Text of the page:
The major thing which made me reconsider my stand on this issue is when I and my father attended a “KJV Conference” in Davao in 2006 or 2007 (or 2008, 2009? I can’t remember the exact year). During the Q and A, the lecturer (and the one who financed the conference) said something like this (not exact words), in a somewhat concerned-and-loud kind of voice:

“You can ask any question… Just don’t humiliate me here because I spent a huge amount of money for this conference. I brought the choir here in Davao from Cebu, and … “

Hmmm… Is he hiding something? Perhaps the KJV-Only camp does not have an answer to all questions you throw at them… What could those questions be?

Many years later, I saw this debate by James White and Jack Moorman. In that debate Dr. James White said that the 1 John 5:7-8 in the KJV Bible, also called the “Comma Johanneum”, is not found in any of the early Greek manuscripts of 1 John (in about 47:00 mins in the video). It was only added in the third edition of what is now known as the “Textus Receptus”, the Greek text compiled by Erasmus in the 16th century.

He said this:

The Comma Johanneum… is not in the first two editions of Erasmus.

… The early church never used that text as a proof text for the doctrine of the trinity. There are people who summarized the belief by words similar to that. But the doctrine of the trinity is in no way, shape or form, dependent upon that.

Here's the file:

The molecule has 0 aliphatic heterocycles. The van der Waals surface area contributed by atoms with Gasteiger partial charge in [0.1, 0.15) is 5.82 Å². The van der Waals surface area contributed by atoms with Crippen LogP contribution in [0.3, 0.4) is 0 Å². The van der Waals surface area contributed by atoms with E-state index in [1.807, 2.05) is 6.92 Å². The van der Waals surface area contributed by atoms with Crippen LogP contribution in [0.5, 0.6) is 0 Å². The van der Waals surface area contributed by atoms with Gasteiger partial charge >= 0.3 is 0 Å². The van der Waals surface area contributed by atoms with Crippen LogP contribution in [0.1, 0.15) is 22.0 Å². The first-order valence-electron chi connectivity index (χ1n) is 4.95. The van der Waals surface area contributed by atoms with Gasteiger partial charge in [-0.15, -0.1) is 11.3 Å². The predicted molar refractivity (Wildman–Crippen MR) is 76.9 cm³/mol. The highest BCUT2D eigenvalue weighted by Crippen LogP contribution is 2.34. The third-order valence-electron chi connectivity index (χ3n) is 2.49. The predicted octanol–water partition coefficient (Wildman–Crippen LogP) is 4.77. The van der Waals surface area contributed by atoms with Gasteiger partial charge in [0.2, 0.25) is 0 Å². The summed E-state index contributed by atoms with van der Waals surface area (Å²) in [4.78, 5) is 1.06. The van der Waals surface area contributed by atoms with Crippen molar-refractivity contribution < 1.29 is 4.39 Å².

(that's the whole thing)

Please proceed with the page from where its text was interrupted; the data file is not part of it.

And my biggest concern is this: is that if we include the Comma Johanneum in the New Testament, we are saying that the Greek manuscript tradition can become completely corrupted for 1500 years and lose vitally important doctrinal material.

No one who believes in a Majority Text theory whould ever support the Comma Johanneum because the Majority Text does not contain it either.

It is a much later edition. It is found only in Latin manuscripts. And only in very late 14th century and beyond Greek manuscripts. And if we include it, what we’re saying is that text in the New Testament can be thoroughly corrupted.

And from what I learned in the past, this Textus Receptus is the text where the KJV Bible was translated from!

Too bad, right! Too bad… “I think I need to change my mind on some foundational things.”

But the good thing is this: seems like these what they call “textual variations” in the manuscripts has an advantage.

In about 42:00 minutes in the debate, Dr. James White said this:

Why couldn’t God avoided textual variation?



… a manuscript tradition that goes all over the world.

You know why that is so important?

You know what you hear my Muslim friends say?

“Oh you all put the deity of Christ in the New Testament”

“You all put the resurrection in the New Testament”

Folks, that is absolutely impossible!

There was never a time when anyone had control over all the manuscripts of the New Testament …



… for if we only had one manuscript then we would have to trust that whoever controlled that one manuscript never tampered with it.

That’s the problem the Muslims have. They have a revised text. They have to trust that Uthman got it exactly right.

We actually have the better situation. God provisionally has provided us with a solid foundation for believing in the inspiration and accuracy of the New Testament.

There you go…

In a perfect world, we would have a perfect Bible, I would say.

But we are not living in a perfect world. We might not have a perfect version of the Bible, but that does not mean that we don’t have God’s word. The Bible is still one of the most preserved writings in the world, if not the most. That still means God preserved his word, even in an imperfect world.

The next question would be, “How would we know whether a specific verse of the Bible has been corrupted or not?”